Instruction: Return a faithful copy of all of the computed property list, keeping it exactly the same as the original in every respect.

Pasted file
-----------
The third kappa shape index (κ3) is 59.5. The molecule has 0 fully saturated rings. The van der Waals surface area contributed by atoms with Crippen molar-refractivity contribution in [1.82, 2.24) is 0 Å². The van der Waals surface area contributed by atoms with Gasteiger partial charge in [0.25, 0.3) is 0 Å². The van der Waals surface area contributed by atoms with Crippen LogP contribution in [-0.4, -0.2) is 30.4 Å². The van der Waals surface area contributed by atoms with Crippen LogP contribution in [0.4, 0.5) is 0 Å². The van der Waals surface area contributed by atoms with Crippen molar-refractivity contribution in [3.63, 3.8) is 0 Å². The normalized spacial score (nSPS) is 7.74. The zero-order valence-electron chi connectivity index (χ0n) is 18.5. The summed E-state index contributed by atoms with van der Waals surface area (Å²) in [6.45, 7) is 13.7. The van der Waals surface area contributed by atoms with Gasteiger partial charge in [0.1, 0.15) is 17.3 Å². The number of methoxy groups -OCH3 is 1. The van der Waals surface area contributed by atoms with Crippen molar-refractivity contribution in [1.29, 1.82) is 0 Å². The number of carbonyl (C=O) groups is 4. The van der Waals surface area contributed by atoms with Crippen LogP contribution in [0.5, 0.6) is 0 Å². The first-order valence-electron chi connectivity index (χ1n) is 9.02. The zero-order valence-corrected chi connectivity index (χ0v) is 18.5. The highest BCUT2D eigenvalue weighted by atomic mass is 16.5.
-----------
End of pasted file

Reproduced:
The third kappa shape index (κ3) is 59.5. The molecule has 0 fully saturated rings. The van der Waals surface area contributed by atoms with Crippen molar-refractivity contribution in [1.82, 2.24) is 0 Å². The van der Waals surface area contributed by atoms with Gasteiger partial charge in [0.25, 0.3) is 0 Å². The van der Waals surface area contributed by atoms with Crippen LogP contribution in [-0.4, -0.2) is 30.4 Å². The van der Waals surface area contributed by atoms with Crippen LogP contribution in [0.4, 0.5) is 0 Å². The van der Waals surface area contributed by atoms with Crippen molar-refractivity contribution in [3.63, 3.8) is 0 Å². The normalized spacial score (nSPS) is 7.74. The zero-order valence-electron chi connectivity index (χ0n) is 18.5. The summed E-state index contributed by atoms with van der Waals surface area (Å²) in [6.45, 7) is 13.7. The van der Waals surface area contributed by atoms with Gasteiger partial charge in [0.1, 0.15) is 17.3 Å². The number of methoxy groups -OCH3 is 1. The van der Waals surface area contributed by atoms with Crippen molar-refractivity contribution in [1.29, 1.82) is 0 Å². The number of carbonyl (C=O) groups is 4. The van der Waals surface area contributed by atoms with Crippen LogP contribution in [0.5, 0.6) is 0 Å². The first-order valence-electron chi connectivity index (χ1n) is 9.02. The zero-order valence-corrected chi connectivity index (χ0v) is 18.5. The highest BCUT2D eigenvalue weighted by atomic mass is 16.5.